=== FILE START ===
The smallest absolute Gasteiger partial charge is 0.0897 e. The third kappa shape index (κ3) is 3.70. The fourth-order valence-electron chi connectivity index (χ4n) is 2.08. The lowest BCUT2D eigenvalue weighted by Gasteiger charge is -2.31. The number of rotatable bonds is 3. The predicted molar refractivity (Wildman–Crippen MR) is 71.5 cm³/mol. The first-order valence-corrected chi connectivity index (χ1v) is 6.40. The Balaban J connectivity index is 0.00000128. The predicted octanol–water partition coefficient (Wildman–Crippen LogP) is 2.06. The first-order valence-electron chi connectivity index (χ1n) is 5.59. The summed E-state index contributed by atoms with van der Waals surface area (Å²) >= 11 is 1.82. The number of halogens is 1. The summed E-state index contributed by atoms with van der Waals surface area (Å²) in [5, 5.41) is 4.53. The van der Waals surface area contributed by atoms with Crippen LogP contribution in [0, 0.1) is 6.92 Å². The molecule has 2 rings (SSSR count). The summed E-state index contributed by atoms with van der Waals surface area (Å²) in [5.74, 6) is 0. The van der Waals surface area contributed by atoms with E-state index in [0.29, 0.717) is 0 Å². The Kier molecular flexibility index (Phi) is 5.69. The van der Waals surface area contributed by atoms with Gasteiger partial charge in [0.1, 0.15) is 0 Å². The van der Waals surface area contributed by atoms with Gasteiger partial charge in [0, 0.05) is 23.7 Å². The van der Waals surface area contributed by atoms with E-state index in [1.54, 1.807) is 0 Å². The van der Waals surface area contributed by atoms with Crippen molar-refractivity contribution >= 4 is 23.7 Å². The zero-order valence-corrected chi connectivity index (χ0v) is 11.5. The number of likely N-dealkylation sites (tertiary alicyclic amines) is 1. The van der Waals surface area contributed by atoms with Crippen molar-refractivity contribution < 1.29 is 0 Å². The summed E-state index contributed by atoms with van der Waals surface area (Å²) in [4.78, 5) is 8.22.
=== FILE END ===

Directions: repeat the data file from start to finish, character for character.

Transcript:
The smallest absolute Gasteiger partial charge is 0.0897 e. The third kappa shape index (κ3) is 3.70. The fourth-order valence-electron chi connectivity index (χ4n) is 2.08. The lowest BCUT2D eigenvalue weighted by Gasteiger charge is -2.31. The number of rotatable bonds is 3. The predicted molar refractivity (Wildman–Crippen MR) is 71.5 cm³/mol. The first-order valence-corrected chi connectivity index (χ1v) is 6.40. The Balaban J connectivity index is 0.00000128. The predicted octanol–water partition coefficient (Wildman–Crippen LogP) is 2.06. The first-order valence-electron chi connectivity index (χ1n) is 5.59. The summed E-state index contributed by atoms with van der Waals surface area (Å²) >= 11 is 1.82. The number of halogens is 1. The summed E-state index contributed by atoms with van der Waals surface area (Å²) in [5, 5.41) is 4.53. The van der Waals surface area contributed by atoms with Crippen LogP contribution in [0, 0.1) is 6.92 Å². The molecule has 2 rings (SSSR count). The summed E-state index contributed by atoms with van der Waals surface area (Å²) in [5.74, 6) is 0. The van der Waals surface area contributed by atoms with E-state index in [0.29, 0.717) is 0 Å². The Kier molecular flexibility index (Phi) is 5.69. The van der Waals surface area contributed by atoms with Gasteiger partial charge in [0.1, 0.15) is 0 Å². The van der Waals surface area contributed by atoms with Gasteiger partial charge in [0, 0.05) is 23.7 Å². The van der Waals surface area contributed by atoms with E-state index in [1.54, 1.807) is 0 Å². The van der Waals surface area contributed by atoms with Crippen molar-refractivity contribution >= 4 is 23.7 Å². The zero-order valence-corrected chi connectivity index (χ0v) is 11.5. The number of likely N-dealkylation sites (tertiary alicyclic amines) is 1. The van der Waals surface area contributed by atoms with Crippen molar-refractivity contribution < 1.29 is 0 Å². The summed E-state index contributed by atoms with van der Waals surface area (Å²) in [4.78, 5) is 8.22.